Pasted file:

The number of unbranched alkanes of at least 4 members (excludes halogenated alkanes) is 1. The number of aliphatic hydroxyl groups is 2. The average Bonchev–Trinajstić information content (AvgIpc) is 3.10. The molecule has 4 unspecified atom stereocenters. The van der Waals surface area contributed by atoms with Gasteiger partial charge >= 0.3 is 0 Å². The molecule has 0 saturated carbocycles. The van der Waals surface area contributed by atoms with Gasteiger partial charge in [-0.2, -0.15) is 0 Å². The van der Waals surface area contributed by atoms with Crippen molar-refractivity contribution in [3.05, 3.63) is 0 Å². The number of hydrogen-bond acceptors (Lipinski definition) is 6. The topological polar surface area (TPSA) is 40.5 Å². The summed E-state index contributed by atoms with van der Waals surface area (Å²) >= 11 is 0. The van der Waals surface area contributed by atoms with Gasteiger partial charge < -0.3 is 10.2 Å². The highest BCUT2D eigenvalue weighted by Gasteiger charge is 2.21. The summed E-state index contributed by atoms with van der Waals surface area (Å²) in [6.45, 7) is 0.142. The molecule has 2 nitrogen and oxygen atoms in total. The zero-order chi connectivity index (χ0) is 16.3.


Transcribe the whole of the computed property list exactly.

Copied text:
The number of unbranched alkanes of at least 4 members (excludes halogenated alkanes) is 1. The number of aliphatic hydroxyl groups is 2. The average Bonchev–Trinajstić information content (AvgIpc) is 3.10. The molecule has 4 unspecified atom stereocenters. The van der Waals surface area contributed by atoms with Gasteiger partial charge >= 0.3 is 0 Å². The molecule has 0 saturated carbocycles. The van der Waals surface area contributed by atoms with Gasteiger partial charge in [-0.2, -0.15) is 0 Å². The van der Waals surface area contributed by atoms with Crippen molar-refractivity contribution in [3.05, 3.63) is 0 Å². The number of hydrogen-bond acceptors (Lipinski definition) is 6. The topological polar surface area (TPSA) is 40.5 Å². The summed E-state index contributed by atoms with van der Waals surface area (Å²) >= 11 is 0. The van der Waals surface area contributed by atoms with Gasteiger partial charge < -0.3 is 10.2 Å². The highest BCUT2D eigenvalue weighted by Gasteiger charge is 2.21. The summed E-state index contributed by atoms with van der Waals surface area (Å²) in [6.45, 7) is 0.142. The molecule has 2 nitrogen and oxygen atoms in total. The zero-order chi connectivity index (χ0) is 16.3.